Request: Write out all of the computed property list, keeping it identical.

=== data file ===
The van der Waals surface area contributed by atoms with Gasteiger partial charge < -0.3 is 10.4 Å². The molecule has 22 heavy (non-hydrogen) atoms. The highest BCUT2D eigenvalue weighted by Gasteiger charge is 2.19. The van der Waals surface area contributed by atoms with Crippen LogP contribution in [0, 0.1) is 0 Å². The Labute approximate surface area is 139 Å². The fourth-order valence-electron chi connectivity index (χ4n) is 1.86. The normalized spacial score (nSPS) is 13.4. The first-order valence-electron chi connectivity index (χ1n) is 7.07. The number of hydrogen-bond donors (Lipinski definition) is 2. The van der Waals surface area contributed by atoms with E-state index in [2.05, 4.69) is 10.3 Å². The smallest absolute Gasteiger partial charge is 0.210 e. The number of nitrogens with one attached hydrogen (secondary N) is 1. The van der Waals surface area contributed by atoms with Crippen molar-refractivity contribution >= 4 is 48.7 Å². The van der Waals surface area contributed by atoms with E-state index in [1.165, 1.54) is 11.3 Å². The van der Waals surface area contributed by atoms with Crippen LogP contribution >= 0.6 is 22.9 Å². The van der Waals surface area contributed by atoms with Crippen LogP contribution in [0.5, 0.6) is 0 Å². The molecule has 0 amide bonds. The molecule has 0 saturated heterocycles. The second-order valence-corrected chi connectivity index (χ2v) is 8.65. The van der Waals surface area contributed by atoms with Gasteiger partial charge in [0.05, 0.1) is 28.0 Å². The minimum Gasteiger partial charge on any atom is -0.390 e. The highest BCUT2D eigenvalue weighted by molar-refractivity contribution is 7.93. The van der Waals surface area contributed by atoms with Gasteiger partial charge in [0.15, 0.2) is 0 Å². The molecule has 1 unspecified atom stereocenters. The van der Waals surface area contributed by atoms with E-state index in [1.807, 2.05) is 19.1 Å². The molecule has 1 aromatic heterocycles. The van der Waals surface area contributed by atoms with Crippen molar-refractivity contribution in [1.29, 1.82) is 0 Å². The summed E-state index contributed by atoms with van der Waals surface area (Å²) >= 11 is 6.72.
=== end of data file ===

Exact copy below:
The van der Waals surface area contributed by atoms with Gasteiger partial charge < -0.3 is 10.4 Å². The molecule has 22 heavy (non-hydrogen) atoms. The highest BCUT2D eigenvalue weighted by Gasteiger charge is 2.19. The van der Waals surface area contributed by atoms with Crippen LogP contribution in [0, 0.1) is 0 Å². The Labute approximate surface area is 139 Å². The fourth-order valence-electron chi connectivity index (χ4n) is 1.86. The normalized spacial score (nSPS) is 13.4. The first-order valence-electron chi connectivity index (χ1n) is 7.07. The number of hydrogen-bond donors (Lipinski definition) is 2. The van der Waals surface area contributed by atoms with E-state index in [2.05, 4.69) is 10.3 Å². The smallest absolute Gasteiger partial charge is 0.210 e. The number of nitrogens with one attached hydrogen (secondary N) is 1. The van der Waals surface area contributed by atoms with Crippen molar-refractivity contribution >= 4 is 48.7 Å². The van der Waals surface area contributed by atoms with E-state index in [1.165, 1.54) is 11.3 Å². The van der Waals surface area contributed by atoms with Crippen LogP contribution >= 0.6 is 22.9 Å². The van der Waals surface area contributed by atoms with Crippen LogP contribution in [0.5, 0.6) is 0 Å². The molecule has 0 amide bonds. The molecule has 0 saturated heterocycles. The second-order valence-corrected chi connectivity index (χ2v) is 8.65. The van der Waals surface area contributed by atoms with Gasteiger partial charge in [0.05, 0.1) is 28.0 Å². The minimum Gasteiger partial charge on any atom is -0.390 e. The highest BCUT2D eigenvalue weighted by molar-refractivity contribution is 7.93. The van der Waals surface area contributed by atoms with Gasteiger partial charge in [0.15, 0.2) is 0 Å². The molecule has 1 unspecified atom stereocenters. The van der Waals surface area contributed by atoms with E-state index in [1.807, 2.05) is 19.1 Å². The molecule has 1 aromatic heterocycles. The van der Waals surface area contributed by atoms with Crippen molar-refractivity contribution in [1.29, 1.82) is 0 Å². The summed E-state index contributed by atoms with van der Waals surface area (Å²) >= 11 is 6.72.